USC to award honorary degrees to science, cinema and humanitarian leaders

USC to award honorary degrees to science, cinema and humanitarian leaders

USC’s 140th commencement ceremony will include the presentation of honorary degrees to three internationally renowned figures: Frances Arnold, Kevin Feige and Dolores Huerta.

March 28, 2023 Ron Mackovich-Rodriguez

Three internationally renowned figures from science, entertainment and human rights will be honored at the USC commencement ceremony on May 12.

Honorary degrees, a tradition dating back to 1912, are the highest honor conferred by the university. These degrees are awarded to people who have distinguished themselves with extraordinary achievements, made outstanding contributions to USC or elevated the university in the eyes of the world.

A committee made up primarily of faculty members nominates the potential recipients. The honorees are then chosen by the president and forwarded to the Board of Trustees for approval.

This year’s commencement ceremony will be held at 8:30 a.m. on May 12 on the University Park Campus.

Frances Arnold

Winner of the 2018 Nobel Prize in Chemistry, Arnold is widely recognized for her work in sustainable chemistry. Arnold’s research benefits sustainable practices in chemistry using biology.

Directed evolution, an approach to protein engineering which she pioneered in the 1990s, has enabled development of enzymes with far-reaching, beneficial applications across industries from consumer products to pharmaceuticals, agriculture, chemicals and fuels.

Arnold also co-founded three companies that use enzyme technology for sustainable chemistry. She serves on the boards of Alphabet, the parent company of Google, and Illumina.

Upon receiving the Nobel Prize in Chemistry in 2018, Arnold predicted “a steady stream” of female chemists receiving future Nobel prizes. She was right, as three more women have won that prize since 2018.

Arnold is the Linus Pauling Professor of Chemical Engineering, Bioengineering and Biochemistry at the California Institute of Technology.

In 2021, she was appointed co-chair of the Presidential Council of Advisors for Science and Technology by President Joe Biden.

Arnold has been elected to the U.S. National Academies of Science, Medicine, and Engineering; the American Academy of Arts and Sciences; the American Philosophical Society and the Pontifical Academy of Sciences of the Vatican.

She received her bachelor’s degree in mechanical and aerospace engineering from Princeton University and her doctorate in chemical engineering from the University of California, Berkeley.

Kevin Feige

A 1995 graduate of the USC School of Cinematic Arts, Feige is a producer and the president of Marvel Studios. The company is the home of the Marvel Cinematic Universe, a collection of interconnected films and series that has made an indelible mark on popular culture and filmmaking.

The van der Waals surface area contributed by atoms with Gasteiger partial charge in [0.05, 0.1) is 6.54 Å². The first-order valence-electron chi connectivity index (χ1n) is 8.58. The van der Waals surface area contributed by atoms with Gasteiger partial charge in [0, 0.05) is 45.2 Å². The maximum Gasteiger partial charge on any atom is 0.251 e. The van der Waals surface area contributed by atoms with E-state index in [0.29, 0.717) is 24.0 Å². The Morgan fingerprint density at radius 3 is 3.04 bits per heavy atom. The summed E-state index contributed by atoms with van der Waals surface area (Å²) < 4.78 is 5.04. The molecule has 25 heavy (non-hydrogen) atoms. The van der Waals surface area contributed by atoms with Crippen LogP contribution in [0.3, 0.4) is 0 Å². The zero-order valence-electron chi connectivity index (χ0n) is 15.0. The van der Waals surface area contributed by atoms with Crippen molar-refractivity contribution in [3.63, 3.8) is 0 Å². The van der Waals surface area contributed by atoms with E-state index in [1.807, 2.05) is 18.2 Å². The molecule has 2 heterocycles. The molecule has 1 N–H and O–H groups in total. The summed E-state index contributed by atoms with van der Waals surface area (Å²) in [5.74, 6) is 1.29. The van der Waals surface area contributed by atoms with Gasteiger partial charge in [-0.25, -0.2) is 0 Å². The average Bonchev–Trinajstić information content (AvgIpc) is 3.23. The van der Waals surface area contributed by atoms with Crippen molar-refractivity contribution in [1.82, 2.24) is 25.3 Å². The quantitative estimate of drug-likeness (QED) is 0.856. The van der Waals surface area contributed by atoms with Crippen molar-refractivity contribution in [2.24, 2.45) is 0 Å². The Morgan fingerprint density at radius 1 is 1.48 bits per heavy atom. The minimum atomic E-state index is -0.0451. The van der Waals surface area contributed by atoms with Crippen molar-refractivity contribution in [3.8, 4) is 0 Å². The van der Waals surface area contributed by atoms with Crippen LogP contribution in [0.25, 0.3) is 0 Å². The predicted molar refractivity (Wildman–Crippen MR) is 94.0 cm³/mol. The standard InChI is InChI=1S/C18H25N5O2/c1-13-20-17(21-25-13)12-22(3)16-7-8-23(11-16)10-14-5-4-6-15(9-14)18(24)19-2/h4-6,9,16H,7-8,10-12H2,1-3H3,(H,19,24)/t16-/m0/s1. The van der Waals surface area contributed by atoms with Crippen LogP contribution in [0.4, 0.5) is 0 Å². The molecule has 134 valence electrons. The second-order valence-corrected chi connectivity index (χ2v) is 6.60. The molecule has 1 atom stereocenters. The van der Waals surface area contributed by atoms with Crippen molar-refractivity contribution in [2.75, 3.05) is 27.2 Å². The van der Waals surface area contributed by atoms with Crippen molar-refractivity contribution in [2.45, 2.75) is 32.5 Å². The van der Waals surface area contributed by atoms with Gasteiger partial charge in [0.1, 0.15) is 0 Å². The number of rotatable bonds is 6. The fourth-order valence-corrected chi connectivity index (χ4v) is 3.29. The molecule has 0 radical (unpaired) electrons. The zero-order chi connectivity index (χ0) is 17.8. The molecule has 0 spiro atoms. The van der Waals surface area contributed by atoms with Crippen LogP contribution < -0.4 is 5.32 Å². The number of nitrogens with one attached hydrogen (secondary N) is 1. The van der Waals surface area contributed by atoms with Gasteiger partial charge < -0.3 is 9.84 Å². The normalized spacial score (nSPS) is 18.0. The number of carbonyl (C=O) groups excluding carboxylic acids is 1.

Feige has maintained a close relationship with his alma mater and serves on the Board of Councilors at the School of Cinematic Arts. In 2017, the Academy Award nominee established a fund to foster success for cinema students at USC. The Kevin Feige Endowed Fund for Creative Producing supports courses that teach budding filmmakers how to turn an idea into a successful commercial release.

Feige is also the 2014 recipient of the Mary Pickford Alumni Award for achievements that have brought distinction to the school and the entertainment industry.

Under Feige’s direction, the Marvel Cinematic Universe has become the highest-grossing film franchise of all time. It includes blockbusters like Iron Man, Avengers: Endgame and the Academy Award-nominated Black Panther.

Feige has built on that success by developing a host of streaming series, including the Emmy Award-winning shows WandaVision and What If…? as well as the critically acclaimed series Loki and Ms. Marvel.

Feige was honored with the 2019 David O. Selznick Achievement Award from the Producers Guild of America, as well as the Albert R. Broccoli Britannia Award for Worldwide Contribution to Entertainment from the British Academy of Film and Television Arts in 2018.

Dolores Huerta

A celebrated Latina labor leader, community organizer and social justice activist, Huerta co-founded the United Farm Workers Union with César Chávez in 1962. She served as the union’s vice president for four decades and helped organize a nationwide grape boycott on behalf of agricultural workers. Those actions led to legislation allowing farm workers to organize, and a groundbreaking union contract was reached a few years later.

She has supported civil rights and social justice causes for over 50 years. The Dolores Huerta Foundation, which she founded, works on behalf of women, voting rights, education reform, infrastructure improvements for low-income communities and equity for the LGBTQ+ community.

Huerta was raised by her mother, Alicia St. John Chavez, an entrepreneur. Her father, Juan F. Fernández, was a farm worker, union activist and veteran who was elected to the New Mexico legislature in 1938. Huerta’s 11 children have dedicated themselves to public service.

Huerta is the recipient of the Presidential Medal of Freedom and the Eleanor D. Roosevelt Human Rights Award. She has been recognized by the Smithsonian Institution, the National Civil Rights Museum, the California state legislature and the U.S. Department of Labor. She was the first Latina inducted into the National Women’s Hall of Fame.